Students React to Suspect’s Arrest
Some relief, but just “some”
Crime changes the way we view our world: that’s one takeaway from student comments about the four robberies of members of the BU community in recent weeks. Here’s another: one arrest doesn’t change it back.
Students interviewed following the arrest of a suspect in a string of armed robberies on or near campus expressed some relief, but say that the crimes have forced them to change their behavior and reevaluate how safe they feel on campus.
Dexter McCoy (COM’14), BU’s Student Government president, isn’t sure that the arrest of one suspect, while other suspects are at large, has made him feel much safer. “I do feel more comfortable knowing that something is being done and progress is being made,” he says. “And I think that overall the attitudes that I’ve been getting from students is that they feel relieved that someone has been caught.”
McCoy says the two-week string of assaults has made him more aware of his surroundings. In its wake, he says, he is more likely to walk with a group and take the bus at night.
He is more concerned, he says, about how the robberies, believed to have been committed by young black males, have changed the way students think about race.
“I had one girl who said that when she sees a black guy in a hoodie, she feels uncomfortable,” he says. “That echoed a woman’s comment at the town hall meeting that a girl on her floor says she doesn’t feel comfortable around black men. This type of ignorance is disappointing, and it has opened up a conversation on race on campus. It’s a conversation we’ll be having in the next few weeks. I’ve talked to students about what they can do, and how Student Government can be of assistance. We are looking to engage with the Community Service Center, the Howard Thurman Center, and the Sexual Assault Response & Prevention (SARP) Center. The conversation will lead to a plan of action as it relates to these incidents and racial profiling on campus.”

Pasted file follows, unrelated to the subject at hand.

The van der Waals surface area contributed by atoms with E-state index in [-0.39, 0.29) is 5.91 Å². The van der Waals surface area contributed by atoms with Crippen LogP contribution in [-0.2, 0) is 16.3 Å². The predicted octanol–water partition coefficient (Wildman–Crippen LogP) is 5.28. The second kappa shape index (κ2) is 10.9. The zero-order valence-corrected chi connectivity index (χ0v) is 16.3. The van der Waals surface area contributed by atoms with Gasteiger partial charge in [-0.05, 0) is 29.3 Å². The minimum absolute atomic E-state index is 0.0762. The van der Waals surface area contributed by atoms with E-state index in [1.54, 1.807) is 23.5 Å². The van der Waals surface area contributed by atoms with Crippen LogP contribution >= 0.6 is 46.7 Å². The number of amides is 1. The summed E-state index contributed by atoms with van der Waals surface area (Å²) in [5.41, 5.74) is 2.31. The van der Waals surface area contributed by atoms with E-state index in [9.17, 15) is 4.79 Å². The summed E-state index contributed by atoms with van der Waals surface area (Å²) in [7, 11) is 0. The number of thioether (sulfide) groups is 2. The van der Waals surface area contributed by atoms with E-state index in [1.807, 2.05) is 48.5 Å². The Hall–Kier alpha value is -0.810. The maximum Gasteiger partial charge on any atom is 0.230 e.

Like McCoy, Hannah Breck (SAR’16) feels safer, but she, too, will change her habits.
“I think I’m definitely going to try to be more cautious all the time now,” says Breck. “I should have been more cautious before, I guess, but I’m definitely never going to walk anywhere alone, especially at night.”
Kayla Fernandez (CAS’13), mindful that other suspects are still out there, says that since the robberies, “my friends text me when they get home every night. We always text each other no matter what. It’s just now we’re more aware, and I think that we’re always going to be more aware.”
But Madeline Walsh (COM’14) says the crimes won’t change her behavior much, because the safety tips offered seem like common sense. “I feel that the majority of BU students are smart and don’t flash things around,” says Walsh. “I’d like to see BUPD do more community safety and be more involved with the students. They should cover more of those dark walkways, like the one near 808 Commonwealth Ave., and keep an eye on places where people could hide.”
Those safety tips advised during the crime spree were not new to Evan Shadlun (COM’15). “I always kind of took those precautions,” he says. “I don’t really carry my laptop or anything of value with me.” Still, he says, “last night I went to the library, and because I didn’t know they caught the guy, I took all the money and credit cards out of my wallet.”
Some students also expressed strong opinions about the $10,000 reward BU offered for information leading to the arrest and conviction of one or more of the perpetrators involved in the robberies. Sue Kwong (CFA’13) believes the amount was extravagant. “Don’t we pay enough for tuition and security at BU?” Kwong asks. “I feel that by giving this money, it was asking someone else to do the police work.”
But Nathan Storm, a consultant and programmer analyst for BU’s IS&T Systems Operations, thinks the $10,000 reward was a good idea, and should have been offered sooner.
Storm says the single arrest does not make him feel safer, because he’s unconvinced that the suspect who turned himself in is part of the group that committed the other robberies. Equally troubling, he says, is the response of people who “jump up and say we should carry weapons.”1 Comments